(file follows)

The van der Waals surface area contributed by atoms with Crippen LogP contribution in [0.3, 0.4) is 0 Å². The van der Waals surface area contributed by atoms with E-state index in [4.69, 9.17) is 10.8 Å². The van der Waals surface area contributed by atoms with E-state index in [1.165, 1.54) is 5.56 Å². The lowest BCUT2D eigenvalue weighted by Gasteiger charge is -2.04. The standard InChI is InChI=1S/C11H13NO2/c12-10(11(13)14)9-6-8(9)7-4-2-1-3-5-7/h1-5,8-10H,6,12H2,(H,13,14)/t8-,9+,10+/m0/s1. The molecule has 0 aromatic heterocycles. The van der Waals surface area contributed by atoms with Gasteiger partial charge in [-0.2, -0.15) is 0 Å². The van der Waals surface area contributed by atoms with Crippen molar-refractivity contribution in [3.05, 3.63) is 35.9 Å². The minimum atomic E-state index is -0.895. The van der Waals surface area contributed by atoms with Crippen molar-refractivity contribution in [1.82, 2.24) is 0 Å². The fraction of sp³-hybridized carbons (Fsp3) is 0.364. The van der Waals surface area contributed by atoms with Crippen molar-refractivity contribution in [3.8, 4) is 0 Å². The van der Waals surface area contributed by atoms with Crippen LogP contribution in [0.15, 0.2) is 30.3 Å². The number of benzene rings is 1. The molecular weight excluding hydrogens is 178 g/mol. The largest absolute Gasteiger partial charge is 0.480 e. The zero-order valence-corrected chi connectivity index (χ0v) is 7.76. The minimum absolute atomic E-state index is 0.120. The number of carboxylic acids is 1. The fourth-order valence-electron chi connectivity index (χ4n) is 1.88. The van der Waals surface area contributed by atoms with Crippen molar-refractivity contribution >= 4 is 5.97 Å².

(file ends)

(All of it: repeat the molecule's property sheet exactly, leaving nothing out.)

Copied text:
The van der Waals surface area contributed by atoms with Crippen LogP contribution in [0.3, 0.4) is 0 Å². The van der Waals surface area contributed by atoms with E-state index in [4.69, 9.17) is 10.8 Å². The van der Waals surface area contributed by atoms with E-state index in [1.165, 1.54) is 5.56 Å². The lowest BCUT2D eigenvalue weighted by Gasteiger charge is -2.04. The standard InChI is InChI=1S/C11H13NO2/c12-10(11(13)14)9-6-8(9)7-4-2-1-3-5-7/h1-5,8-10H,6,12H2,(H,13,14)/t8-,9+,10+/m0/s1. The molecule has 0 aromatic heterocycles. The van der Waals surface area contributed by atoms with Gasteiger partial charge in [-0.2, -0.15) is 0 Å². The van der Waals surface area contributed by atoms with Crippen molar-refractivity contribution in [3.05, 3.63) is 35.9 Å². The minimum atomic E-state index is -0.895. The van der Waals surface area contributed by atoms with Crippen molar-refractivity contribution in [1.82, 2.24) is 0 Å². The fraction of sp³-hybridized carbons (Fsp3) is 0.364. The van der Waals surface area contributed by atoms with Crippen molar-refractivity contribution in [3.8, 4) is 0 Å². The van der Waals surface area contributed by atoms with Crippen LogP contribution in [0.15, 0.2) is 30.3 Å². The number of benzene rings is 1. The molecular weight excluding hydrogens is 178 g/mol. The largest absolute Gasteiger partial charge is 0.480 e. The zero-order valence-corrected chi connectivity index (χ0v) is 7.76. The minimum absolute atomic E-state index is 0.120. The number of carboxylic acids is 1. The fourth-order valence-electron chi connectivity index (χ4n) is 1.88. The van der Waals surface area contributed by atoms with Crippen molar-refractivity contribution >= 4 is 5.97 Å².